Image Uploading and Manipulation (demo)

Here’s a basic setup for uploading images using Pyscript, as well as manipulating them using Pillow, including code and commentary: Uploading and Manipulating Images in Pyscript

I got thoroughly nerd-sniped by this question from a member of the unofficial Pyscript discord about how to upload, manipulate, and display images. There’s a few weird corners in terms of getting the bytes from the browser into Pillow and back, but ultimately, it’s fairly straightforward.

Also, there’s an odd issue where the images will display fine, but using “Save Image As…” downloads the file as a .txt, and the browser thinks the MIME type of the image is “plain/text”… not sure why the image type isn’t sticking.


Very good article. I learned a couple of tips. I noticed that you are using multiple <py-script> tags. I never thought of trying that.

Your article 7-GUIs-PyScript is very slick. Your should promote those examples as they are great getting started projects.

As a side question: what are you using to display the inline code in black? I would like to use that style for my articles.

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Thanks John - at this point I believe there’s no functional difference between multiple Pyscript tags and a single long one, other than the ability to src from individual python files and maintain a little code organization. Though the groundwork’s been laid to have multiple runtimes present on a single page, and I’m currently (slowly) working on a PR to allow different scripts to execute in different namespaces, which hopefully will be useful.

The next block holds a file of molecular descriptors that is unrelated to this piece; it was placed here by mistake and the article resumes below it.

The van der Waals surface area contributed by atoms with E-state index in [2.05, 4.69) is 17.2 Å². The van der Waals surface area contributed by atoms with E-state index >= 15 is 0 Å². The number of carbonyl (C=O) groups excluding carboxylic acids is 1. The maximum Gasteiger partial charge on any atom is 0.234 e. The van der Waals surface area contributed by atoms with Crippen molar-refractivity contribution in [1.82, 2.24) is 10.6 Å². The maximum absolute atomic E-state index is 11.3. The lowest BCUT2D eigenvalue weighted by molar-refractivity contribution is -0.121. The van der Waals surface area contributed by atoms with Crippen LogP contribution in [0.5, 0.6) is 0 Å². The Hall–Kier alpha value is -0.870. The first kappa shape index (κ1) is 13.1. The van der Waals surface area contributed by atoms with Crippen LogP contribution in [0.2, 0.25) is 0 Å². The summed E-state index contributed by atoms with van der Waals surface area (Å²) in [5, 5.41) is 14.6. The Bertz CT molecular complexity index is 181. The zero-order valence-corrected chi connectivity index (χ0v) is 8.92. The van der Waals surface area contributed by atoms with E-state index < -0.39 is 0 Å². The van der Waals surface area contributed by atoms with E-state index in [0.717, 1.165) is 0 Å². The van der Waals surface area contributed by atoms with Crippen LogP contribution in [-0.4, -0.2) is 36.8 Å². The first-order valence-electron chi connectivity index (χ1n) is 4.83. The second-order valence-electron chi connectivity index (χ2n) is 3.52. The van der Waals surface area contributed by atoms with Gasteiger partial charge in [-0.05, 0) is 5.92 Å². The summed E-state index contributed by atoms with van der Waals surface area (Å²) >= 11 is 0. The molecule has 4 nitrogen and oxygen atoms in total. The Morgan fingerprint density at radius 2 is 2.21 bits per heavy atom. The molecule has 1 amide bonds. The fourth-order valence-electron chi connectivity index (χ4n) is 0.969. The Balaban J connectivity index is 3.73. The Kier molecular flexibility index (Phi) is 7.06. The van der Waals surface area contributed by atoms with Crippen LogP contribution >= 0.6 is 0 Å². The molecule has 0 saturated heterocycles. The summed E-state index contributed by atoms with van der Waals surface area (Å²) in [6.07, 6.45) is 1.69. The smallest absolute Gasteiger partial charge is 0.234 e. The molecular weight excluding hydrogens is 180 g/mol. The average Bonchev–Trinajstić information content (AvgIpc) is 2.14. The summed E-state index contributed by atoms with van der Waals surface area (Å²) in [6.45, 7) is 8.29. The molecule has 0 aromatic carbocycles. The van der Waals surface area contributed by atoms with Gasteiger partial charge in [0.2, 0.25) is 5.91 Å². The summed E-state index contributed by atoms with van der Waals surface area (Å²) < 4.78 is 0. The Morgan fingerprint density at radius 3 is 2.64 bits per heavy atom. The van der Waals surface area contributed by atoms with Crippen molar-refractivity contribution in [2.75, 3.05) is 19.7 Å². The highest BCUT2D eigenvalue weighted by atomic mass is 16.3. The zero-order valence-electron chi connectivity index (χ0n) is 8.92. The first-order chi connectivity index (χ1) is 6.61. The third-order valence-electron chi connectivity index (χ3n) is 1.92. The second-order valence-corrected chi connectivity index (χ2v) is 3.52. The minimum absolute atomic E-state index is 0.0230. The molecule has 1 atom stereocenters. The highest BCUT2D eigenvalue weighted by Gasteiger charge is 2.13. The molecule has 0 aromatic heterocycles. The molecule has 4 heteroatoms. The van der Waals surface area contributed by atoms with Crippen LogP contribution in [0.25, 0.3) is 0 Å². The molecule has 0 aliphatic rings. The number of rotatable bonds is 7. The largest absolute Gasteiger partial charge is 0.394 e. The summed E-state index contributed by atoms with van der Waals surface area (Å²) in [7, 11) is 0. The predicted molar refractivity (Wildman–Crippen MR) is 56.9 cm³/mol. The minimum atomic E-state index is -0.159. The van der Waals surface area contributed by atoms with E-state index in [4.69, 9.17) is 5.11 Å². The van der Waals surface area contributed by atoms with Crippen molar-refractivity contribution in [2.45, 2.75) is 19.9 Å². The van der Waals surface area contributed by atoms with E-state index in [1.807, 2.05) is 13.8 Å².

The site is built using Hugo (a static-site generator) which uses Chroma for syntax highlighting, though I’m sure you could use it from the command line or build it into a build process. I personally use the monokai theme.

Edit: Sorry, I missed where you asked specifically about the inline styles the first time through. That’s just some css styling on code tags, specifically:

code {
    font-family: ui-monospace, SFMono-Regular, Menlo, Monaco, Consolas, "Liberation Mono", "Courier New", monospace;
    font-size: 0.875rem;
    line-height: 1.25rem;
    display: inline;
    padding-left: 0.5rem;
    padding-right: 0.5rem;
    background-color: rgba(209, 213, 219, 1);
    /* tailwind equivalent: px-2 font-mono text-sm bg-gray-300; */
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Hi @JeffGlass !
Thanks for this great example, I think this can be very powerful to showcase image processing algorithms. One idea for such a project would be: Choose an emoji, choose an algorithm from scikit-image, and then see the magic happen.
This is the normal python script:

from PIL import Image
import matplotlib.pyplot as plt
import requests

emoji = "🐶"
emoji_code = "-".join(f"{ord(c):x}" for c in emoji).upper()
url = f"{emoji_code}.png"

im =, stream=True).raw)

As expected, the import requests fails in pyscript.
In case that you are interested in this problem, would you be interested to make a minimal example that fetches an image from another URL using pyscript?